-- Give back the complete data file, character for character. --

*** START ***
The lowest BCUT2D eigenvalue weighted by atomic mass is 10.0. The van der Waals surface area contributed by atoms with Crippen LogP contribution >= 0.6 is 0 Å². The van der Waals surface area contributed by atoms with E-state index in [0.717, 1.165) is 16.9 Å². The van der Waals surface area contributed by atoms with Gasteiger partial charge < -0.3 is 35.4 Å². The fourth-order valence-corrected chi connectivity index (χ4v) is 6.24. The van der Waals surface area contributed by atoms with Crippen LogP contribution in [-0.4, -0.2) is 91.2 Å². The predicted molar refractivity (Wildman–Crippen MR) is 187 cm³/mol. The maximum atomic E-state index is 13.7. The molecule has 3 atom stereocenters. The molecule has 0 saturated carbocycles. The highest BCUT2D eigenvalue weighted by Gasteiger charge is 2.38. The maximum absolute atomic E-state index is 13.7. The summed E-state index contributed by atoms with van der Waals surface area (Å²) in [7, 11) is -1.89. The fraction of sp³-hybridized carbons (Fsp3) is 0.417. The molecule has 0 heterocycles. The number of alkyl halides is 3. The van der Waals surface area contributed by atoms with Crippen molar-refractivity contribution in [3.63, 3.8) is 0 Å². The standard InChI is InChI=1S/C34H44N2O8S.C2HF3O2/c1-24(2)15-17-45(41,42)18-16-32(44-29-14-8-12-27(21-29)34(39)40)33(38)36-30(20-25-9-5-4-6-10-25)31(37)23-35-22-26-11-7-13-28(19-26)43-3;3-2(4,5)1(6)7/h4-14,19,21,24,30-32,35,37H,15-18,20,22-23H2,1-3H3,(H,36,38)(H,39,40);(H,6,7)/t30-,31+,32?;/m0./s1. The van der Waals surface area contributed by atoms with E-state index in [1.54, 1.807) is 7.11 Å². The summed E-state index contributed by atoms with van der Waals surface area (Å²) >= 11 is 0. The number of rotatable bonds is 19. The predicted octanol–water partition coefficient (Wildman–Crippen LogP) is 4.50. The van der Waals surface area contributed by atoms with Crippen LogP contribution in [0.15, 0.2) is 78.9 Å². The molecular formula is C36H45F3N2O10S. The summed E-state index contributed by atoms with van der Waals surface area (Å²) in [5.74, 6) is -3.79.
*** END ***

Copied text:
The lowest BCUT2D eigenvalue weighted by atomic mass is 10.0. The van der Waals surface area contributed by atoms with Crippen LogP contribution >= 0.6 is 0 Å². The van der Waals surface area contributed by atoms with E-state index in [0.717, 1.165) is 16.9 Å². The van der Waals surface area contributed by atoms with Gasteiger partial charge < -0.3 is 35.4 Å². The fourth-order valence-corrected chi connectivity index (χ4v) is 6.24. The van der Waals surface area contributed by atoms with Crippen LogP contribution in [-0.4, -0.2) is 91.2 Å². The predicted molar refractivity (Wildman–Crippen MR) is 187 cm³/mol. The maximum atomic E-state index is 13.7. The molecule has 3 atom stereocenters. The molecule has 0 saturated carbocycles. The highest BCUT2D eigenvalue weighted by Gasteiger charge is 2.38. The maximum absolute atomic E-state index is 13.7. The summed E-state index contributed by atoms with van der Waals surface area (Å²) in [7, 11) is -1.89. The fraction of sp³-hybridized carbons (Fsp3) is 0.417. The molecule has 0 heterocycles. The number of alkyl halides is 3. The van der Waals surface area contributed by atoms with Crippen molar-refractivity contribution in [3.63, 3.8) is 0 Å². The standard InChI is InChI=1S/C34H44N2O8S.C2HF3O2/c1-24(2)15-17-45(41,42)18-16-32(44-29-14-8-12-27(21-29)34(39)40)33(38)36-30(20-25-9-5-4-6-10-25)31(37)23-35-22-26-11-7-13-28(19-26)43-3;3-2(4,5)1(6)7/h4-14,19,21,24,30-32,35,37H,15-18,20,22-23H2,1-3H3,(H,36,38)(H,39,40);(H,6,7)/t30-,31+,32?;/m0./s1. The van der Waals surface area contributed by atoms with E-state index in [1.54, 1.807) is 7.11 Å². The summed E-state index contributed by atoms with van der Waals surface area (Å²) >= 11 is 0. The number of rotatable bonds is 19. The predicted octanol–water partition coefficient (Wildman–Crippen LogP) is 4.50. The van der Waals surface area contributed by atoms with Crippen LogP contribution in [0.15, 0.2) is 78.9 Å². The molecular formula is C36H45F3N2O10S. The summed E-state index contributed by atoms with van der Waals surface area (Å²) in [5.74, 6) is -3.79.